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Readers Respond: Tips for Coping With Grief During the Holiday Season

Responses: 4

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Updated November 24, 2009

No one knows better how to cope with grief during the holiday's than someone who is experiencing it. My grandmother still volunteers every Thanksgiving at the same homeless shelter she and her husband volunteered for every year before his death. She describes the experience as a "salve for the wounds of grief". Have you found a way to work through your holiday grief? Share your tips with others.

Come Together

I lost my mom May 23rd of this year. As the holidays approached, I noticed that many dear people within our circle of family & friends have died this year; 16 in fact. I got the idea to host a holiday luncheon (dutch treat, but I organized it, sent the invitations, & am preparing table favors) & invited the close female relatives and friends to join me. I printed lovely invitations & included a note of explanation, & the response has been wonderful; I was afraid the gesture might be viewed as strange, but I have 25 women attending. Not sure just how it will go; we'll just go with the flow. If it seems attendees would like to reminisce roundtable style about their loved ones, we'll do that. If they'd rather treat it as any holiday get-together as a distraction, we can do that too. The important thing is that we will be surrounded by love, support & understanding. The ony problem I've encountered is men that want to come, too! It's even been suggested that our 'support group' be ongoing
—Guest Lucy-Lar

Find a professional to help

The holidays are difficult for most of us but with the complication of grief it can be monumental just to get up in the morning. Many hospice agencies have grief therapists available, which can help relieve some of the pain. Just give them a call and ask what is available. From the desk of Joanne Harvey MSW author of Dying to Live: Embracing the Journey. http://www.dyingtolivestorie.com An inspirational book about living life to the fullest even with a life limiting illness. Plus it's filled with resouces and information to help someone caring for a loved one suffering from a terminal illness.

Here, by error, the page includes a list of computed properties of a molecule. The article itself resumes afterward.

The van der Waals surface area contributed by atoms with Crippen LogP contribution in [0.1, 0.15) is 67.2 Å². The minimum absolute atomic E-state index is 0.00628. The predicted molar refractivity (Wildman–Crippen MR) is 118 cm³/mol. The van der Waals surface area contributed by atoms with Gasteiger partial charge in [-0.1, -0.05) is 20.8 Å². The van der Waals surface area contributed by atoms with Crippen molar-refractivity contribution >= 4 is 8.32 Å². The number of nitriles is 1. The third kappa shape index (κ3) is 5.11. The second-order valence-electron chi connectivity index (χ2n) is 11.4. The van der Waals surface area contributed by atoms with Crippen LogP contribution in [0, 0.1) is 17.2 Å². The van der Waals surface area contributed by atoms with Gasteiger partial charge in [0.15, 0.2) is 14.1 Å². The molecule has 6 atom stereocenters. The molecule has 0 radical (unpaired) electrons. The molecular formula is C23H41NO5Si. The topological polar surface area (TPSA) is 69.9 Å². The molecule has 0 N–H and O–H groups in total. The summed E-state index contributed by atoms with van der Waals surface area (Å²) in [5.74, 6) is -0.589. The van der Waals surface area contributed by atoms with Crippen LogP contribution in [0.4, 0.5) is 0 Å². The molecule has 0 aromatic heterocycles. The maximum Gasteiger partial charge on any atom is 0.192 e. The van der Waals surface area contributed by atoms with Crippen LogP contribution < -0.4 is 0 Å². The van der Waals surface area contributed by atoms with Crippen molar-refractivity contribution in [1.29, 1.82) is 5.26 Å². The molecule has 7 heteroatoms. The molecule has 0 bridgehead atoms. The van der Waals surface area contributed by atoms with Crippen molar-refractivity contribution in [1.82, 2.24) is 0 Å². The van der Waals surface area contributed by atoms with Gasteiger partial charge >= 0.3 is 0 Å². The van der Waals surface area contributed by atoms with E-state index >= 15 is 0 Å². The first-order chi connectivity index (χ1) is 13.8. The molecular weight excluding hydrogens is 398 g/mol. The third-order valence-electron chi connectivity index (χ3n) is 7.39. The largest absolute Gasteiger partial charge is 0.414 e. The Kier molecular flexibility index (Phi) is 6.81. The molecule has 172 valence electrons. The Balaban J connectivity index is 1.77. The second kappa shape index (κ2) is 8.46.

—Guest Joanne Harvey MSW

Grief

I just wish I was able to talk about him to my family.
—Guest Lori Pieszala

They will always live on in your heart

No matter what, your loved on that has passed will always live on in the hearts of those around them. They are still watching over you and they are proud of how strong you are. It is OK to cry. It is OK to talk about them. And it's OK to laugh, they want to see you smile, and they don't want to see you miserable. The holidays are definitely the hardest parts of the year, because they aren't there with you. But as long as you remember them through pictures, stories, leaving a seat at the table open for them, visiting their gravesite, etc...they will always live on in you forever!
—kbck84
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